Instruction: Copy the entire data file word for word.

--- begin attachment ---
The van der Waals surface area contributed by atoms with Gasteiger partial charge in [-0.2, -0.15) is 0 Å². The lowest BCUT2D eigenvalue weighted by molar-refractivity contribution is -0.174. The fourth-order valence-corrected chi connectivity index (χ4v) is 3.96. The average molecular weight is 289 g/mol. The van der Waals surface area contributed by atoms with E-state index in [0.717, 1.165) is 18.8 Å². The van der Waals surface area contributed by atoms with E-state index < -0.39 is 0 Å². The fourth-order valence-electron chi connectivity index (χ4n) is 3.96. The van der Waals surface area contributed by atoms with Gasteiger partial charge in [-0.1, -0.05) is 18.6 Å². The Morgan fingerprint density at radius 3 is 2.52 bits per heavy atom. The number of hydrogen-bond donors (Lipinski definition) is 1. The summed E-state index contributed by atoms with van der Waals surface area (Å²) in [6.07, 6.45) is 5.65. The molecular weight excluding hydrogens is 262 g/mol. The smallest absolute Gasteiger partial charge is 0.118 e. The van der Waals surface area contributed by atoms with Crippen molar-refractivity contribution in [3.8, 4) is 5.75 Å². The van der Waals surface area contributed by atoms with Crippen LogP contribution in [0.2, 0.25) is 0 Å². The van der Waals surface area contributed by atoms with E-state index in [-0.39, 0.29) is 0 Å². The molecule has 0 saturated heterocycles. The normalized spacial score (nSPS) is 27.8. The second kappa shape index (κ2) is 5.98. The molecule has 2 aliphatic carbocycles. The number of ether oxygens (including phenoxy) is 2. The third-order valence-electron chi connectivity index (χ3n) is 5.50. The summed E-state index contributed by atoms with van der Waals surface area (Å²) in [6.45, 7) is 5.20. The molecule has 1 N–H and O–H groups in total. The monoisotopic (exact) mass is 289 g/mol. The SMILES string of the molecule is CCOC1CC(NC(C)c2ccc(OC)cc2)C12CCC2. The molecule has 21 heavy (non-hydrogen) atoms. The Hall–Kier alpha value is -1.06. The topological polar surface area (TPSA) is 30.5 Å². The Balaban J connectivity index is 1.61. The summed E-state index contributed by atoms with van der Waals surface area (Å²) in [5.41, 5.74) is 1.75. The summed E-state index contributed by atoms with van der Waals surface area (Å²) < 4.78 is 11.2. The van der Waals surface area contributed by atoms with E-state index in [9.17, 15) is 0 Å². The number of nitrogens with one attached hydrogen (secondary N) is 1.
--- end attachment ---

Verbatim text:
The van der Waals surface area contributed by atoms with Gasteiger partial charge in [-0.2, -0.15) is 0 Å². The lowest BCUT2D eigenvalue weighted by molar-refractivity contribution is -0.174. The fourth-order valence-corrected chi connectivity index (χ4v) is 3.96. The average molecular weight is 289 g/mol. The van der Waals surface area contributed by atoms with E-state index in [0.717, 1.165) is 18.8 Å². The van der Waals surface area contributed by atoms with E-state index < -0.39 is 0 Å². The fourth-order valence-electron chi connectivity index (χ4n) is 3.96. The van der Waals surface area contributed by atoms with Gasteiger partial charge in [-0.1, -0.05) is 18.6 Å². The Morgan fingerprint density at radius 3 is 2.52 bits per heavy atom. The number of hydrogen-bond donors (Lipinski definition) is 1. The summed E-state index contributed by atoms with van der Waals surface area (Å²) in [6.07, 6.45) is 5.65. The molecular weight excluding hydrogens is 262 g/mol. The smallest absolute Gasteiger partial charge is 0.118 e. The van der Waals surface area contributed by atoms with Crippen molar-refractivity contribution in [3.8, 4) is 5.75 Å². The van der Waals surface area contributed by atoms with Crippen LogP contribution in [0.2, 0.25) is 0 Å². The van der Waals surface area contributed by atoms with E-state index in [-0.39, 0.29) is 0 Å². The molecule has 0 saturated heterocycles. The normalized spacial score (nSPS) is 27.8. The second kappa shape index (κ2) is 5.98. The molecule has 2 aliphatic carbocycles. The number of ether oxygens (including phenoxy) is 2. The third-order valence-electron chi connectivity index (χ3n) is 5.50. The summed E-state index contributed by atoms with van der Waals surface area (Å²) in [6.45, 7) is 5.20. The molecule has 1 N–H and O–H groups in total. The monoisotopic (exact) mass is 289 g/mol. The SMILES string of the molecule is CCOC1CC(NC(C)c2ccc(OC)cc2)C12CCC2. The molecule has 21 heavy (non-hydrogen) atoms. The Hall–Kier alpha value is -1.06. The topological polar surface area (TPSA) is 30.5 Å². The Balaban J connectivity index is 1.61. The summed E-state index contributed by atoms with van der Waals surface area (Å²) in [5.41, 5.74) is 1.75. The summed E-state index contributed by atoms with van der Waals surface area (Å²) < 4.78 is 11.2. The van der Waals surface area contributed by atoms with E-state index in [9.17, 15) is 0 Å². The number of nitrogens with one attached hydrogen (secondary N) is 1.